Sunday, December 2 | Fr. Van Dyke

Scripture

Your ways, O LORD, make known to me;
teach me your paths,
Guide me in your truth and teach me,
for you are God my savior,
and for you I wait all the day.
- Ps. 25:4-5

Reflection

One of the harder truths we face as human beings is that we don’t always know what we are doing, we don’t always know where we are going, and we don’t know how to get there. It takes a lot of humility to admit that. One of the great gifts of Advent is the realization that God knows this about us, which is precisely why he sends his Son. This is the reason Jesus says of himself “I am the way, the truth, and the life.” Learning God’s way is not a matter of picking our way through the minefield of life, but rather coming to know Jesus as friend and brother, and learning to love and forgive the way he loves and forgives, learning to have a heart like his.

The process of coming to know Jesus—coming to know how he hopes I will love and respond to others and to challenges in my life even as he learned to love and respond to others and to challenges in his life—is the process of discernment. It is not following in Jesus’ footsteps per se—I do not live in the dusty wastes of 1st Century Palestine—but rather pondering how I might try to do the Father’s will as Jesus did here in the busy 21st Century DC Metropolitan area. It is a matter of trying to see others through the Father’s eyes, even as Jesus did, and of imagining how I might respond to them. In this we find our joy, for here and only here we find the purpose for our being and the way in which our life finally and eternally makes sense—when we live for that for which we are created, which is ultimately for God’s love. And that can only be responded to with gratitude—not just “saying thanks,” but living gratefully.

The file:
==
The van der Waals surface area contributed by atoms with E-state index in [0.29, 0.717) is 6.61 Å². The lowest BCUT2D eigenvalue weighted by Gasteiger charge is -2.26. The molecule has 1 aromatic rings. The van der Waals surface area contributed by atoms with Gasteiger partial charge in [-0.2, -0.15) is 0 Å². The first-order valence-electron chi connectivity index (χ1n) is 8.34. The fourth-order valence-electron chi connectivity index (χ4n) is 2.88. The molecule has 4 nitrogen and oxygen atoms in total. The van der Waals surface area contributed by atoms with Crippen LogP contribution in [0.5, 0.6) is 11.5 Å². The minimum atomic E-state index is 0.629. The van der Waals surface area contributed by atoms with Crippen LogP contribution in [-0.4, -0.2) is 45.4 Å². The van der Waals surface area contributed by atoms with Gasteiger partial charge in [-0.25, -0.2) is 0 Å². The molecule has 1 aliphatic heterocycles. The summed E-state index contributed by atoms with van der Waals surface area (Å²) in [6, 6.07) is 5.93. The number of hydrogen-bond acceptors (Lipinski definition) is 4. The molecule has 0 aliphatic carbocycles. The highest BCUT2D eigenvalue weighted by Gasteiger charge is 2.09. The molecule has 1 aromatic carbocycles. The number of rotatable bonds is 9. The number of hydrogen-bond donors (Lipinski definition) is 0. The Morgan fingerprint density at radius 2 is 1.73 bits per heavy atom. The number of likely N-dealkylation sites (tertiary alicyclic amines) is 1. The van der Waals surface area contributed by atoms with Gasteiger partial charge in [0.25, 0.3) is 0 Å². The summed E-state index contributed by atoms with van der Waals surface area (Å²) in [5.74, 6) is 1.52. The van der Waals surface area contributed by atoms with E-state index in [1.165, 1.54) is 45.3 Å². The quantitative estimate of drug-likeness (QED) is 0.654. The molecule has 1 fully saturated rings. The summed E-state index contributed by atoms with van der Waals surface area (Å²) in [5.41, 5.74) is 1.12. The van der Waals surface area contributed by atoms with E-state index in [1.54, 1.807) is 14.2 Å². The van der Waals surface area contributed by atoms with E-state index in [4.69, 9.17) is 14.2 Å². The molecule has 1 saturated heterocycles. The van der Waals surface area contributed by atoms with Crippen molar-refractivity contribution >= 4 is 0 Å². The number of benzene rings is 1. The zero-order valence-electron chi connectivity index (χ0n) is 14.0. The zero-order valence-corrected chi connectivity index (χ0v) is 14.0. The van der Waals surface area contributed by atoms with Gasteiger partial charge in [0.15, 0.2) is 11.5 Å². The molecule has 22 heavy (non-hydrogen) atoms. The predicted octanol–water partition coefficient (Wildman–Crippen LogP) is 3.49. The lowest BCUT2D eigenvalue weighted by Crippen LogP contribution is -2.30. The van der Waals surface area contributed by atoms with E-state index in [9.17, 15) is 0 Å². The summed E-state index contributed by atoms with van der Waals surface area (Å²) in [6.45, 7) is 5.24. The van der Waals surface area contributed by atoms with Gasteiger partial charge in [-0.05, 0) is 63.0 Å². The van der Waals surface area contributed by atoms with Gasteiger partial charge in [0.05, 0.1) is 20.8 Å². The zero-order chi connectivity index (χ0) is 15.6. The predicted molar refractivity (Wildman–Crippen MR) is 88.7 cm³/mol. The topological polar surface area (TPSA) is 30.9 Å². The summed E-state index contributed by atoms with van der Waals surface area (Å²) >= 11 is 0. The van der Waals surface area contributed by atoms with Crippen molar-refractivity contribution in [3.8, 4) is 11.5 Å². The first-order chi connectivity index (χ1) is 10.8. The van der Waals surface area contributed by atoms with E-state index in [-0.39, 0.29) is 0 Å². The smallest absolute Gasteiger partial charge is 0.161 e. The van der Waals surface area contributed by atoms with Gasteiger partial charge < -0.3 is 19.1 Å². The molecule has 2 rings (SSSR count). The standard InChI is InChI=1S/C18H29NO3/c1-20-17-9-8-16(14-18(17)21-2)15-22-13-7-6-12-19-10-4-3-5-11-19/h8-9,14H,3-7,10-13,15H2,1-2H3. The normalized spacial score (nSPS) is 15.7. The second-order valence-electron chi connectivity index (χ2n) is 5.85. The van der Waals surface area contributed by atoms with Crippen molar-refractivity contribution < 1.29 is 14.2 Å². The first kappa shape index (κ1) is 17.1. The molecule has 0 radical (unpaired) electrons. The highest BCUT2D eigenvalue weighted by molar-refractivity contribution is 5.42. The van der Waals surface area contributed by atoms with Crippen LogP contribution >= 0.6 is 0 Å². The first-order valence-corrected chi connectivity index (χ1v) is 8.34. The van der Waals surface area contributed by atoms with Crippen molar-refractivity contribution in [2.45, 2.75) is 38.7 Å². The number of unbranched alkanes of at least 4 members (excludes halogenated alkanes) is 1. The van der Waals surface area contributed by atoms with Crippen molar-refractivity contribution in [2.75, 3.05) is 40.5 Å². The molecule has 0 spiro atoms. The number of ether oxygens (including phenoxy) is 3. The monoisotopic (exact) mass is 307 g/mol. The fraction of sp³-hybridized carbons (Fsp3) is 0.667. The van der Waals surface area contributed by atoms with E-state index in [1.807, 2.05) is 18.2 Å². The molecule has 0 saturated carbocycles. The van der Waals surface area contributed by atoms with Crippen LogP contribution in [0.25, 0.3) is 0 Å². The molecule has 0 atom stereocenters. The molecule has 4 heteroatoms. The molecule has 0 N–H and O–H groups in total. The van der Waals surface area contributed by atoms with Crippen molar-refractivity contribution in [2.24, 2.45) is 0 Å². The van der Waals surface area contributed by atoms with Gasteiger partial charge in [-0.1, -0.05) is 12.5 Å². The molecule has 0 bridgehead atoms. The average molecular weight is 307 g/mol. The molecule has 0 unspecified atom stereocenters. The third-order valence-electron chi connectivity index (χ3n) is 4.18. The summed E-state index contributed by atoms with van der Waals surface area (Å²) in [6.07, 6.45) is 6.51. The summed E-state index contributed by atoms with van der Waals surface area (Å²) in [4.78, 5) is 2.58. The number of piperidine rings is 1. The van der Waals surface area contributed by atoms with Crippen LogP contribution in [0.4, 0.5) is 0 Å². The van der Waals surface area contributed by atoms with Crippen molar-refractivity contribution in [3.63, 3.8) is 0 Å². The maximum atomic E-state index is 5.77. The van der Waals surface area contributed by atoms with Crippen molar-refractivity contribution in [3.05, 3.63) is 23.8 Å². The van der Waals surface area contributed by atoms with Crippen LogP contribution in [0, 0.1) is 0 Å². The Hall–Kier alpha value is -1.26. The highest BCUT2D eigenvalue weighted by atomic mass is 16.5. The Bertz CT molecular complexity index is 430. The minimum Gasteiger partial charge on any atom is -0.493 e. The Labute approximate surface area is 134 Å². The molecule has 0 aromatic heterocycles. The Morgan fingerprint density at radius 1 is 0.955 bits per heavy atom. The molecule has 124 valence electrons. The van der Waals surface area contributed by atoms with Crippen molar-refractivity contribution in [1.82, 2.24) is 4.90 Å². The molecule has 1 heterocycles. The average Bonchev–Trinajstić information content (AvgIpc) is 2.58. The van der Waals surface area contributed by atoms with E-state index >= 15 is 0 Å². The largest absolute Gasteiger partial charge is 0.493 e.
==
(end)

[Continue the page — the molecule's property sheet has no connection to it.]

This year at Prep has been designated the Year of Discernment. Our theme grows out of our experience over the past few years, beginning with the Year of the Examen that asked us to attend to the work of God in our communal and personal lives, followed by the Year of Reconciliation in which we grappled with the reality of slavery in our institutional past and with some contemporary issues of injustice. In this year we have already been called to respond to questions about our institutional culture, some of them fair, some not. But the deeper call is not just to respond to this or that issue of the day; the deeper call is one to commitment—a commitment to discern as Jesus did, trusting that the Spirit of God will work in us and amongst us and will lead us if we are willing to listen in prayer and to each other.

Rev. James R. Van Dyke, S.J.
President

Prayer

Lord, giver of all good gifts,
Give us the light to see your way, and your eyes to see it in our lives.
Give us the ears to hear your call, and your mind to form our response.
Give us your heart to leap in ours when we meet any one of your children,
And give us your love to love them as our sisters and our brothers. Amen